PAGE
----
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Traditional "talk therapy" doesn’t work for everyone because some people are simply not comfortable verbalizing their feelings. This is where art therapy might work for someone who has suffered a trauma or is going through a rough spot in their lives and would like to process it in a more creative way.
"Art therapists provide counseling in a way that’s visual," says Dr. Emily Nolan. "There is a parallel between the creative and therapeutic process. Art taps into more parts of the body than just the brain."
Nolan has a PhD in art therapy from Mount Mary University. Nolan was one of the first few people to graduate from the college’s new doctorate program in 2014. Nolan also holds a bachelor’s in art education from the University of Illinois – Urbana-Champagne and a master’s degree from the Adler School of Professional Psychology in Chicago.
Today, Nolan is a full-time art therapy professor at Mount Mary and also runs the Bloom Center, a Bay View-based counseling center that makes art therapy available to the community both on site and by hosting art workshops at hospitals, homeless shelters, non-profits, schools and private practices.
Bloom: Center For Art and Integrated Therapies, which opened in 2012, employs three therapists and interns who run a variety of community programs, including an open-to-the-public art-making session every Saturday from 10 a.m. to 1 p.m. A small monetary donation is requested.
All forms of creative expression are used in art therapy, including writing, drawing, painting, sculpture, crafting and more. Although art therapy is imaginative and open, it is also structured and tailored to the person’s needs and goals.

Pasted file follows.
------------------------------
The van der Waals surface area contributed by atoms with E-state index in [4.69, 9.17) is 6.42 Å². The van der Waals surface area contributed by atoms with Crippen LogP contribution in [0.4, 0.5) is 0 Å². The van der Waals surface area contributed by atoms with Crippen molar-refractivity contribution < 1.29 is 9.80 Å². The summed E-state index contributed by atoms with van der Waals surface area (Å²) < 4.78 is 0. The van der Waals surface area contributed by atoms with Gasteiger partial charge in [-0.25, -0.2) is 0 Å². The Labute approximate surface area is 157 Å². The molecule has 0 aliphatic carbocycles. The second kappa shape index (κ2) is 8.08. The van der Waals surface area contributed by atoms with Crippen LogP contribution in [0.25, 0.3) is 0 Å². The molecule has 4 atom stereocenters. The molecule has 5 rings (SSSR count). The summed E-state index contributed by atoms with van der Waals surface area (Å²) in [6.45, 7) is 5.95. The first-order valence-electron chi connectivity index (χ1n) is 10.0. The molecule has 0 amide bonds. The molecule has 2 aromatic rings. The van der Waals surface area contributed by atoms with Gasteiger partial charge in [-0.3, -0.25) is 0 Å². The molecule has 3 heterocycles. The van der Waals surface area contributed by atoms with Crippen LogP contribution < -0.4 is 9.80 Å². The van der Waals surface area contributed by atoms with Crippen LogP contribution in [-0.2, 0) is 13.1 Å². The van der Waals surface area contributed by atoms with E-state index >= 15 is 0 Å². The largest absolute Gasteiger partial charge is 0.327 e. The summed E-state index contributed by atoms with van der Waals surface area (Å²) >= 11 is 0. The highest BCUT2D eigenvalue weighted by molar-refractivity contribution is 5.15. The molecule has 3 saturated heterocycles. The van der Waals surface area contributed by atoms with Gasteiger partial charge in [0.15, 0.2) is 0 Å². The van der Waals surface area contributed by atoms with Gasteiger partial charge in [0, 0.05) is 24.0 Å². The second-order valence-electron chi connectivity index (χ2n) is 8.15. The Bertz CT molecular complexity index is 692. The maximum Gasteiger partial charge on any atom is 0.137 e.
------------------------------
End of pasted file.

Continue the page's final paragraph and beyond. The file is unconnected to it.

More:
Art therapy patients can choose the art form they want to use therapeutically. For example, if a person has a history working with clay, he or she can choose that as the medium to integrate with their therapy.
So how, exactly, does art therapy work?
According to Nolan, if someone is experiencing anxiety, for example, she will ask the person to get the feeling of anxiety out on the canvas and then have a conversation around it. The purpose of the conversation is to identify and, eventually, achieve goals. Most importantly, the patient learns through art therapy how to transfer the solace and understanding they glean through the creative process into their daily lives.
Nolan has worked with people with a range of mental health issues, from bipolar disorder to addiction to the inability to maintain healthy relationships.
"I’ve seen people come through some very negative experiences and make deep and wonderful changes in their lives," says Nolan.
Recently, a woman at a homeless shelter created a quilt during art therapy sessions hosted by Bloom interns, and within a year, she got a job and was no longer dependent on the shelter.
"We have not seen her since, which is, of course, a good thing," says Nolan.
Art therapy can be effective with individuals or groups. For some, it is less stigmatized than traditional therapy. "This creates less anxiety for some individuals," says Nolan.
Nolan says that although art therapy is a creative process, it is also effective with people who aren’t artists.
"I’ve worked with very logic-oriented people who said, through art therapy, they were able to let go of issues they felt they needed to control but were unable to do so," says Nolan. "Art helps people – all different kinds of people – process and regulate their feelings."
Molly Snyder started writing and publishing her work at the age 10, when her community newspaper printed her poem, "The Unicorn.” Since then, she's expanded beyond the subject of mythical creatures and written in many different mediums but, nearest and dearest to her heart, thousands of articles for OnMilwaukee.
Molly is a regular contributor to FOX6 News and numerous radio stations as well as the co-host of "Dandelions: A Podcast For Women.” She's received five Milwaukee Press Club Awards, served as the Pfister Narrator and is the Wisconsin State Fair’s Celebrity Cream Puff Eating Champion of 2019.